Why the US Fed might be shooting for the front of the green, not the hole

David Thornton

Livewire Markets

Over the long run, the Federal Open Market Committee (FOMC) has an inflation target of 2%. It forms one of the three pillars of the Fed's mandate, the other two being maximum employment and moderate long-term interest rates. 

For those playing at home, US inflation is currently at 8.263% - way above 2%. So, as would be expected, it's hiking its tail off to depress demand in the hope that doing so will bring the parts of the economy that are supply-constrained back into equilibrium. 

But what if I was to tell you that the Fed might not be aiming for 2% at all? And that it might instead take its foot off the brakes when inflation drops to 3-4%. Indeed, at what point does the need for price stability gives way to the need to maintain employment and moderate long-term interest rates?

The concept of opportunistic disinflation may provide some answers. Citi's team of global economists, led by veteran Nathan Sheets, has just released a cracker of a research note discussing this, and I'll outline the key takeaways from it in this wire. 

 What is opportunistic disinflation?

When inflation is extremely high, as it is today, central banks go hard and hike, and maybe pair that with quantitative tightening - selling or letting expire the bonds on their balance sheets.

However, when inflation approaches the target, central banks become more dovish. They take their foot off the rate pedal and turn their attention instead to employment and output gaps. The idea, then, is that the final leg to the target is more or less taken care of by the market.

To use a golf analogy, it's like aiming for the front of the green in the hope that the momentum and green conditions will be enough to take the ball the rest of the way to the hole.  

Nothing new

When one thinks about central banks and inflation, the first banker they think of - after Jerome Powell - is former Federal Reserve Chair, Paul Volcker. 

In 1981, headline inflation peaked at 9.8%. Volcker brought it back under control by sending the cash rate to almost 20%. Volcker achieved two things - he got inflation under control, and he caused two recessions. 

However, while Volcker is the inflation poster boy, he didn't get CPI down to the 2% target. Oh no, that took another 15 years. Through the second half of the 80s, inflation sat at about 4%. 

"We find that inflation plateaued at roughly 4% through the second half of the 1980s, and then declined gradually through the 1990s, reaching 2% only toward the end of the period," Citi's analysts say.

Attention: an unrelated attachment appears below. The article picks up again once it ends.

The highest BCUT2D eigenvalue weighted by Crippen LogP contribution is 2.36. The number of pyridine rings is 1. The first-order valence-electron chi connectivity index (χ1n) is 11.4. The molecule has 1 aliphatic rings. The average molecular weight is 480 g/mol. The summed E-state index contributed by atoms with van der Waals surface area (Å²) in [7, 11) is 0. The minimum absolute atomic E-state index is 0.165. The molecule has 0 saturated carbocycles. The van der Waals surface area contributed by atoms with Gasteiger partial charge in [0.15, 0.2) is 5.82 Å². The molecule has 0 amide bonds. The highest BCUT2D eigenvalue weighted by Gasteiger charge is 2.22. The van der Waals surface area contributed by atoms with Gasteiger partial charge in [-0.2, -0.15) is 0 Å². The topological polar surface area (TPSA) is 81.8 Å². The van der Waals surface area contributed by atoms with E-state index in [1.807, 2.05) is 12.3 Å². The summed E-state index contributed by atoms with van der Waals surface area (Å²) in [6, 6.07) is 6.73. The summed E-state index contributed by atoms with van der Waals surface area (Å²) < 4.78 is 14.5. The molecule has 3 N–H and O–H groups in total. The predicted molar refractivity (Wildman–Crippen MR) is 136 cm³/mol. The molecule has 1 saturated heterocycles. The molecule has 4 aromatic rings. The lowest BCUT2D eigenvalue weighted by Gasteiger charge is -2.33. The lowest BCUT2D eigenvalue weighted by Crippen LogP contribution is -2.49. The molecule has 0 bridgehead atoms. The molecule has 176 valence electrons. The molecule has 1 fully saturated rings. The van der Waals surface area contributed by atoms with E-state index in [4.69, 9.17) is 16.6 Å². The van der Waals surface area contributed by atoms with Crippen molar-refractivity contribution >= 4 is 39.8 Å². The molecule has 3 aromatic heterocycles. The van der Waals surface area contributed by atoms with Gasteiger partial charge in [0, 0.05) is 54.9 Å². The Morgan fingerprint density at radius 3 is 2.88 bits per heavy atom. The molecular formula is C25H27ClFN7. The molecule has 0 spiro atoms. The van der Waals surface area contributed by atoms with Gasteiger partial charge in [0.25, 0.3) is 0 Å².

"The benefit of this policy was that it allowed the economy to achieve sustained 4% growth through the second half of the decade and a sizable drop in the unemployment rate (Figures 4 & 5). It also set the stage for further disinflation in the 1990s. The 1990s disinflation was achieved with a lower real Fed funds rate than prevailed in the 1980s, while allowing growth at a similarly rapid pace and unemployment to fall sharply further."

Will Powell do a Volcker? 

One thing is almost for certain - Jerome Powell won't let his foot off the brake anytime soon. 

But, he's slammed the brake so hard that recession has become somewhat of a foregone conclusion. 

Earlier this month he stated that "“No one knows whether this process will lead to a recession or, if so, how significant that recession would be”, but went on to say that “We have got to get inflation behind us,” Powell said. “I wish there were a painless way to do that. There isn’t.”

This is probably the most definitive forecast of a recession you'll ever hear come out of the mouth of a Fed Chair. They're simply not in the business of causing any more fear in the market beyond the walk they talk on rates.  

But will the Fed remain fixated on the inflation target or turn its gaze to employment, which, by the time inflation has been tamed, will be way up? 

"On the one hand, there is very little evidence that inflation of 3-4% imposes meaningful costs on economic welfare. On the other hand, a major difference today is that the Fed has formally committed to a 2% target."

All told, Citi reckons the Fed will be more circumspect once inflation drops below 4%, which would give it more scope for opportunistic disinflation. 

"After all, its dual mandate includes employment as well as inflation."

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David Thornton
Content Editor
Livewire Markets

David is a content editor at Livewire Markets. He currently hosts The Rules of Investing, a half hour podcast where he sits down with leading experts across equities, fixed income and macro.

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